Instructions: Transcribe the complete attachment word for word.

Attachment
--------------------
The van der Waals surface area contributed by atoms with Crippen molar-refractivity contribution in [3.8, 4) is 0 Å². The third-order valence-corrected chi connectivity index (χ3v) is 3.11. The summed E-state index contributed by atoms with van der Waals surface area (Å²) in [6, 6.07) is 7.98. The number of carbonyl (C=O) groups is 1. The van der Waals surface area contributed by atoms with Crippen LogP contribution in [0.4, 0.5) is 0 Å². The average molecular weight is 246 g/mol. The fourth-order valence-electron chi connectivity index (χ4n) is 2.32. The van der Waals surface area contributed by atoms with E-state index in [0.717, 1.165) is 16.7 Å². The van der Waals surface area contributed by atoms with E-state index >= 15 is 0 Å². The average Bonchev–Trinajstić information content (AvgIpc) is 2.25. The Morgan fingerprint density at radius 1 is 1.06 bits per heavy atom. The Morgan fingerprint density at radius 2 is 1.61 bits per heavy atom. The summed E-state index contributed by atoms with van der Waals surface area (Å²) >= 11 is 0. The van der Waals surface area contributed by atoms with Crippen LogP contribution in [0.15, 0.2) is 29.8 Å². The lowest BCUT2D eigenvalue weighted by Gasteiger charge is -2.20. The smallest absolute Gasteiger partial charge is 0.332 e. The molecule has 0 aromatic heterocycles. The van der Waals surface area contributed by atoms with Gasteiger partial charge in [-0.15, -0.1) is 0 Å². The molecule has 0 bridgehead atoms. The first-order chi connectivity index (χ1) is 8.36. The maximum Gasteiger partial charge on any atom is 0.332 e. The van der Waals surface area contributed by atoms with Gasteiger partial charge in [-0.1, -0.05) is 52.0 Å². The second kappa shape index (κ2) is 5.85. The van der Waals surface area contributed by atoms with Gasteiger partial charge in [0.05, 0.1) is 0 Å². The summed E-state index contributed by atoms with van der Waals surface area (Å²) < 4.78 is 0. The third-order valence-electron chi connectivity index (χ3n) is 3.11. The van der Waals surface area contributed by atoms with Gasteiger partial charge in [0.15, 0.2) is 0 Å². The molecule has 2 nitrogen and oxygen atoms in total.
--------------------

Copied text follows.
The van der Waals surface area contributed by atoms with Crippen molar-refractivity contribution in [3.8, 4) is 0 Å². The third-order valence-corrected chi connectivity index (χ3v) is 3.11. The summed E-state index contributed by atoms with van der Waals surface area (Å²) in [6, 6.07) is 7.98. The number of carbonyl (C=O) groups is 1. The van der Waals surface area contributed by atoms with Crippen LogP contribution in [0.4, 0.5) is 0 Å². The average molecular weight is 246 g/mol. The fourth-order valence-electron chi connectivity index (χ4n) is 2.32. The van der Waals surface area contributed by atoms with E-state index in [0.717, 1.165) is 16.7 Å². The van der Waals surface area contributed by atoms with E-state index >= 15 is 0 Å². The average Bonchev–Trinajstić information content (AvgIpc) is 2.25. The Morgan fingerprint density at radius 1 is 1.06 bits per heavy atom. The Morgan fingerprint density at radius 2 is 1.61 bits per heavy atom. The summed E-state index contributed by atoms with van der Waals surface area (Å²) >= 11 is 0. The van der Waals surface area contributed by atoms with Crippen LogP contribution in [0.15, 0.2) is 29.8 Å². The lowest BCUT2D eigenvalue weighted by Gasteiger charge is -2.20. The smallest absolute Gasteiger partial charge is 0.332 e. The molecule has 0 aromatic heterocycles. The van der Waals surface area contributed by atoms with Gasteiger partial charge in [-0.15, -0.1) is 0 Å². The molecule has 0 bridgehead atoms. The first-order chi connectivity index (χ1) is 8.36. The maximum Gasteiger partial charge on any atom is 0.332 e. The van der Waals surface area contributed by atoms with Gasteiger partial charge in [-0.1, -0.05) is 52.0 Å². The second kappa shape index (κ2) is 5.85. The van der Waals surface area contributed by atoms with Gasteiger partial charge in [0.05, 0.1) is 0 Å². The summed E-state index contributed by atoms with van der Waals surface area (Å²) < 4.78 is 0. The third-order valence-electron chi connectivity index (χ3n) is 3.11. The van der Waals surface area contributed by atoms with Gasteiger partial charge in [0.15, 0.2) is 0 Å². The molecule has 2 nitrogen and oxygen atoms in total.